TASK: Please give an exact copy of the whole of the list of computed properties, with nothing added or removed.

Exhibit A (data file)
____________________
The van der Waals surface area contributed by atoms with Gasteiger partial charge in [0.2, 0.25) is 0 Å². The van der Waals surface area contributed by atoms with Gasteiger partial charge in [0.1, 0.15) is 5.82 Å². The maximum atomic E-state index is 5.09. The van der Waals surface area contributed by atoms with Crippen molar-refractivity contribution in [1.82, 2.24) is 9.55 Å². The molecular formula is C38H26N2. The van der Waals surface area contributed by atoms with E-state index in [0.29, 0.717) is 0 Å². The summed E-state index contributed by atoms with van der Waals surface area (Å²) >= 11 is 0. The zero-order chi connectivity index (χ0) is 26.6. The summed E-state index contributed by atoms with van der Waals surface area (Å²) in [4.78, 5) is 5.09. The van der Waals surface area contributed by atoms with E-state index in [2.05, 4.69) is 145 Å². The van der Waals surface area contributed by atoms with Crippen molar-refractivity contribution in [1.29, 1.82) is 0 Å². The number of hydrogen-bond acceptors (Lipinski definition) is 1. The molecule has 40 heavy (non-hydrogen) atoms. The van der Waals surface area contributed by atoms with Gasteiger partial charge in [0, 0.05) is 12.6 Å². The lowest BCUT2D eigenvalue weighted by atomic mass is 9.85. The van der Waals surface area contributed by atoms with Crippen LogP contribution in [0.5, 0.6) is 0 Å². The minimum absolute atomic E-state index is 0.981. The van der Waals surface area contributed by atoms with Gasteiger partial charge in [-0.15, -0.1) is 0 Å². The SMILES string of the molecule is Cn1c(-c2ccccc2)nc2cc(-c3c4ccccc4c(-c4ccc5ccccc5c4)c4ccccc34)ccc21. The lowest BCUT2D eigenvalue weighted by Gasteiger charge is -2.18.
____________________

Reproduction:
The van der Waals surface area contributed by atoms with Gasteiger partial charge in [0.2, 0.25) is 0 Å². The van der Waals surface area contributed by atoms with Gasteiger partial charge in [0.1, 0.15) is 5.82 Å². The maximum atomic E-state index is 5.09. The van der Waals surface area contributed by atoms with Crippen molar-refractivity contribution in [1.82, 2.24) is 9.55 Å². The molecular formula is C38H26N2. The van der Waals surface area contributed by atoms with E-state index in [0.29, 0.717) is 0 Å². The summed E-state index contributed by atoms with van der Waals surface area (Å²) >= 11 is 0. The zero-order chi connectivity index (χ0) is 26.6. The summed E-state index contributed by atoms with van der Waals surface area (Å²) in [4.78, 5) is 5.09. The van der Waals surface area contributed by atoms with E-state index in [2.05, 4.69) is 145 Å². The van der Waals surface area contributed by atoms with Crippen molar-refractivity contribution in [1.29, 1.82) is 0 Å². The number of hydrogen-bond acceptors (Lipinski definition) is 1. The molecule has 40 heavy (non-hydrogen) atoms. The van der Waals surface area contributed by atoms with Gasteiger partial charge in [0, 0.05) is 12.6 Å². The lowest BCUT2D eigenvalue weighted by atomic mass is 9.85. The van der Waals surface area contributed by atoms with Crippen LogP contribution in [0.5, 0.6) is 0 Å². The minimum absolute atomic E-state index is 0.981. The van der Waals surface area contributed by atoms with Gasteiger partial charge in [-0.15, -0.1) is 0 Å². The SMILES string of the molecule is Cn1c(-c2ccccc2)nc2cc(-c3c4ccccc4c(-c4ccc5ccccc5c4)c4ccccc34)ccc21. The lowest BCUT2D eigenvalue weighted by Gasteiger charge is -2.18.